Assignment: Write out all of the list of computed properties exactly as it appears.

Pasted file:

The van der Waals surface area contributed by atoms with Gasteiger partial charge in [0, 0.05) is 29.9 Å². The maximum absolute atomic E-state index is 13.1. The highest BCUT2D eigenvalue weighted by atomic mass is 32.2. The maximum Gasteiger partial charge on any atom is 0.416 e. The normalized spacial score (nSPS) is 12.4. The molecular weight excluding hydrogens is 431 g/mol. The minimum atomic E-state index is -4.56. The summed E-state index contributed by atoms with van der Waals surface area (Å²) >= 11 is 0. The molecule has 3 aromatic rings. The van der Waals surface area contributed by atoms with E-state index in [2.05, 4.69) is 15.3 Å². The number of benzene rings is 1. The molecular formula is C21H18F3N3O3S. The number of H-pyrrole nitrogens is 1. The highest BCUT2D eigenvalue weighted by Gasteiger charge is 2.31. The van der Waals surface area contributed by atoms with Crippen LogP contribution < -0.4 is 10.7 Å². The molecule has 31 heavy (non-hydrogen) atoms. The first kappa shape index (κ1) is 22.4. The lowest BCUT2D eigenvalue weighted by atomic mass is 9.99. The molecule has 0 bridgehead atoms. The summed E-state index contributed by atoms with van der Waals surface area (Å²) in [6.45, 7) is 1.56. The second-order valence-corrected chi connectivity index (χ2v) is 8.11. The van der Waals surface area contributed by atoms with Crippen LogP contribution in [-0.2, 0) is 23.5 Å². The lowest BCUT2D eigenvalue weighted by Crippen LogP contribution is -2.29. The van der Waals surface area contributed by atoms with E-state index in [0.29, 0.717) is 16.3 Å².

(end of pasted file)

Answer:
The van der Waals surface area contributed by atoms with Gasteiger partial charge in [0, 0.05) is 29.9 Å². The maximum absolute atomic E-state index is 13.1. The highest BCUT2D eigenvalue weighted by atomic mass is 32.2. The maximum Gasteiger partial charge on any atom is 0.416 e. The normalized spacial score (nSPS) is 12.4. The molecular weight excluding hydrogens is 431 g/mol. The minimum atomic E-state index is -4.56. The summed E-state index contributed by atoms with van der Waals surface area (Å²) >= 11 is 0. The molecule has 3 aromatic rings. The van der Waals surface area contributed by atoms with E-state index in [2.05, 4.69) is 15.3 Å². The number of benzene rings is 1. The molecular formula is C21H18F3N3O3S. The number of H-pyrrole nitrogens is 1. The highest BCUT2D eigenvalue weighted by Gasteiger charge is 2.31. The van der Waals surface area contributed by atoms with Crippen LogP contribution < -0.4 is 10.7 Å². The molecule has 31 heavy (non-hydrogen) atoms. The first kappa shape index (κ1) is 22.4. The lowest BCUT2D eigenvalue weighted by atomic mass is 9.99. The molecule has 0 bridgehead atoms. The summed E-state index contributed by atoms with van der Waals surface area (Å²) in [6.45, 7) is 1.56. The second-order valence-corrected chi connectivity index (χ2v) is 8.11. The van der Waals surface area contributed by atoms with Crippen LogP contribution in [-0.2, 0) is 23.5 Å². The lowest BCUT2D eigenvalue weighted by Crippen LogP contribution is -2.29. The van der Waals surface area contributed by atoms with E-state index in [0.29, 0.717) is 16.3 Å².